Yet I continue to work.  Why?  Is it for some sick sense of masochism, that I like seeing all of my hours wasted on work that I know to be fruitless?  No: it is because I trust in God.

Thursday, May 2, 2013

The "Kiss of Love" and Conjugal Chastity

"Greet one another with the kiss of love."--1 Pet 5:14.

The "kiss of love" (ἐν φιλήματι ἀγάπης, with the kiss of love), is something that all Christians are called to give each other, according to St. Peter. While it is a common idea that we do not need to give each other a literal kiss if it is not a common practice in our culture, the idea of showing Christian love to each other in a physical expression still exists today, especially in the liturgical "kiss of peace" that has been brought back in the Roman Sacred Liturgy of the past century and which is often reserved to hierarchs in the Sacred Liturgies of the Eastern Churches. The "kiss of love," though, could, in a less literal way, be interpreted as applicable to specific groups of Christians as well, and that is what I wish to discuss here.

God Is Light

"The highest light is God, unapproachable and ineffable, neither grasped by the mind nor expressed in language. It illumines every reason-endowed nature. It is to intelligible realities what the sun is to sense-perceptible realities. To the extent that we are purified it appears, to the extent that it appears it is loved, to the extent that it is loved it is again known."
--St. Gregory the Theologian, Oration 40.5

Wednesday, May 1, 2013

The Prayer Rule of the Theotokos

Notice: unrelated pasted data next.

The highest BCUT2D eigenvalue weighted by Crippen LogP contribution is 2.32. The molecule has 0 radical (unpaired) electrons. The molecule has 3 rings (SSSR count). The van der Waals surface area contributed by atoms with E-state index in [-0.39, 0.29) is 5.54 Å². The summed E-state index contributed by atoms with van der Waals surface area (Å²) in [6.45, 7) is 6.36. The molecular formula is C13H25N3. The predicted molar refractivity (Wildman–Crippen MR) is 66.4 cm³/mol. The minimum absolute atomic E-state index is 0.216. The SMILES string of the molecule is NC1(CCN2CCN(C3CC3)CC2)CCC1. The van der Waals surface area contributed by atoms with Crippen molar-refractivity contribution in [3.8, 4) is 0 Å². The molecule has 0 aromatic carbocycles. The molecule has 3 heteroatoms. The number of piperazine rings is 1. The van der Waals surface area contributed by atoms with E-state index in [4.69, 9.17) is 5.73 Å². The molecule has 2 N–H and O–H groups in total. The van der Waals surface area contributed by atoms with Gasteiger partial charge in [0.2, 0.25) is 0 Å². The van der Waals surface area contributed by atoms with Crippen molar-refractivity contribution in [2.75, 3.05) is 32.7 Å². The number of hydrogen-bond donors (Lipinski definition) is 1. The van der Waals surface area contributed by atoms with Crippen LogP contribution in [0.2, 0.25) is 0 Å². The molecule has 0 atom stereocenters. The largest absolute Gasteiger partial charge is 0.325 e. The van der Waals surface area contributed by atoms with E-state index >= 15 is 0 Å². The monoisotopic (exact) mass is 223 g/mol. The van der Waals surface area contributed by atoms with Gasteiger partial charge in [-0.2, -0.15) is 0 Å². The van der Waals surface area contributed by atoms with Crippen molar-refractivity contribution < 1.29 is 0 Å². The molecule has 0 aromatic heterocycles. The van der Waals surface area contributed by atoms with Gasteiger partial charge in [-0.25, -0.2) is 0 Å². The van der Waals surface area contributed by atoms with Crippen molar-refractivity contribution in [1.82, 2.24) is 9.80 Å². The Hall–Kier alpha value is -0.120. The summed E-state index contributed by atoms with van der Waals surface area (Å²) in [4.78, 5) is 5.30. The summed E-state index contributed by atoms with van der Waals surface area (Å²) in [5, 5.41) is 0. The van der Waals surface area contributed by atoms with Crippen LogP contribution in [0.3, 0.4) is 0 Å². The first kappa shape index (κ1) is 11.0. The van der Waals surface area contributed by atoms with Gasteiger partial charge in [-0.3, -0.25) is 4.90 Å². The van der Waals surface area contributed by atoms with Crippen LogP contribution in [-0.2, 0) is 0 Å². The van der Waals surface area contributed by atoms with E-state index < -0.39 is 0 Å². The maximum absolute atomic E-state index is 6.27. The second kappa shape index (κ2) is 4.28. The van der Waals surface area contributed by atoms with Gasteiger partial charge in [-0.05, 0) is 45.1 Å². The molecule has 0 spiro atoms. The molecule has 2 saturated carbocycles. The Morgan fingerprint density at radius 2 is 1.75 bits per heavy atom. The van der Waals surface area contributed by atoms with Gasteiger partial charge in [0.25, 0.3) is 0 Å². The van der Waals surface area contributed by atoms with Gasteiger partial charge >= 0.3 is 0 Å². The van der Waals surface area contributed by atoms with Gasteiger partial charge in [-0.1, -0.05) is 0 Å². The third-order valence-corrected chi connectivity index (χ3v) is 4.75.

The Rosary is a well-known prayer in the Western Christian tradition, and I have often heard the Akathist Hymn to the Theotokos, composed by St. Romanos the Melodist, described as the Byzantine equivalent.  However, there is actually a prayer much closer in style to the Rosary in the Byzantine tradition: the Prayer Rule of the Theotokos.  This rule was, according to tradition, revealed by the Theotokos in the 8th century, and it used to be prayed by all Christians; over time, however, it fell out of use.  St. Seraphim of Sarov and his spiritual descendant St. Seraphim Zevzdinsky began to revive this practice, and Philip Rolfes, blogger at The Master Beadsman and maker of prayer ropes for various traditions (Rosaries, Komboskini/Chotki, Mequtaria, etc.), compiled information on various forms of this rule (see this post and the following four for his work).  He also created a system for praying only 5 mysteries a day rather than the full 15 that the original version of the rule calls for, with each day matched to the 5 mysteries that are most appropriate for it.  Blogger Seraphim at Reeling but Erect did some work creating some alternate opening and closing prayers for the rule as well.